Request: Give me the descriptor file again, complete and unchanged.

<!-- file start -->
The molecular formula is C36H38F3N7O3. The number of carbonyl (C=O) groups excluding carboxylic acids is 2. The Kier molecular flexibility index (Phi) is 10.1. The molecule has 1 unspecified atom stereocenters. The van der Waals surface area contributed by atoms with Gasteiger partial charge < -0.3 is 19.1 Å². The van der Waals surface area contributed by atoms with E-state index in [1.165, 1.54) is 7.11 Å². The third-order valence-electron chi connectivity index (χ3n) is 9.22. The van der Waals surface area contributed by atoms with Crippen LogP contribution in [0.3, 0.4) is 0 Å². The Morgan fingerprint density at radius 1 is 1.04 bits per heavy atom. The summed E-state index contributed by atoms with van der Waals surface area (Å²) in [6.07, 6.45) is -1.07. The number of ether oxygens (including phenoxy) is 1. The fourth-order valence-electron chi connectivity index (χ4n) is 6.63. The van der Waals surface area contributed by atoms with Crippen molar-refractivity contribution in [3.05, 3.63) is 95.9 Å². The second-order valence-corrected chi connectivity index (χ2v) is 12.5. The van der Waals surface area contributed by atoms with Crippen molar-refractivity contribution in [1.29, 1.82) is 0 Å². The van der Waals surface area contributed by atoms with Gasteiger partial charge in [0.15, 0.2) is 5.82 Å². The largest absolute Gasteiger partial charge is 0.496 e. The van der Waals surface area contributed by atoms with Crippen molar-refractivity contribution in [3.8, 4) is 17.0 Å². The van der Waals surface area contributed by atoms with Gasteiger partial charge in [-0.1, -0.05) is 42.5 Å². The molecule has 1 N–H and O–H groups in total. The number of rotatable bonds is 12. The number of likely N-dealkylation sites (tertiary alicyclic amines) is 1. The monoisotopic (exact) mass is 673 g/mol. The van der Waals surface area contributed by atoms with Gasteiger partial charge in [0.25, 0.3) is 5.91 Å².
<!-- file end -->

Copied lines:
The molecular formula is C36H38F3N7O3. The number of carbonyl (C=O) groups excluding carboxylic acids is 2. The Kier molecular flexibility index (Phi) is 10.1. The molecule has 1 unspecified atom stereocenters. The van der Waals surface area contributed by atoms with Gasteiger partial charge < -0.3 is 19.1 Å². The van der Waals surface area contributed by atoms with E-state index in [1.165, 1.54) is 7.11 Å². The third-order valence-electron chi connectivity index (χ3n) is 9.22. The van der Waals surface area contributed by atoms with Crippen LogP contribution in [0.3, 0.4) is 0 Å². The Morgan fingerprint density at radius 1 is 1.04 bits per heavy atom. The summed E-state index contributed by atoms with van der Waals surface area (Å²) in [6.07, 6.45) is -1.07. The number of ether oxygens (including phenoxy) is 1. The fourth-order valence-electron chi connectivity index (χ4n) is 6.63. The van der Waals surface area contributed by atoms with Crippen molar-refractivity contribution in [3.05, 3.63) is 95.9 Å². The second-order valence-corrected chi connectivity index (χ2v) is 12.5. The van der Waals surface area contributed by atoms with Crippen molar-refractivity contribution in [1.29, 1.82) is 0 Å². The van der Waals surface area contributed by atoms with Gasteiger partial charge in [0.15, 0.2) is 5.82 Å². The largest absolute Gasteiger partial charge is 0.496 e. The van der Waals surface area contributed by atoms with Crippen molar-refractivity contribution in [3.8, 4) is 17.0 Å². The van der Waals surface area contributed by atoms with Gasteiger partial charge in [-0.1, -0.05) is 42.5 Å². The molecule has 1 N–H and O–H groups in total. The number of rotatable bonds is 12. The number of likely N-dealkylation sites (tertiary alicyclic amines) is 1. The monoisotopic (exact) mass is 673 g/mol. The van der Waals surface area contributed by atoms with Gasteiger partial charge in [0.25, 0.3) is 5.91 Å².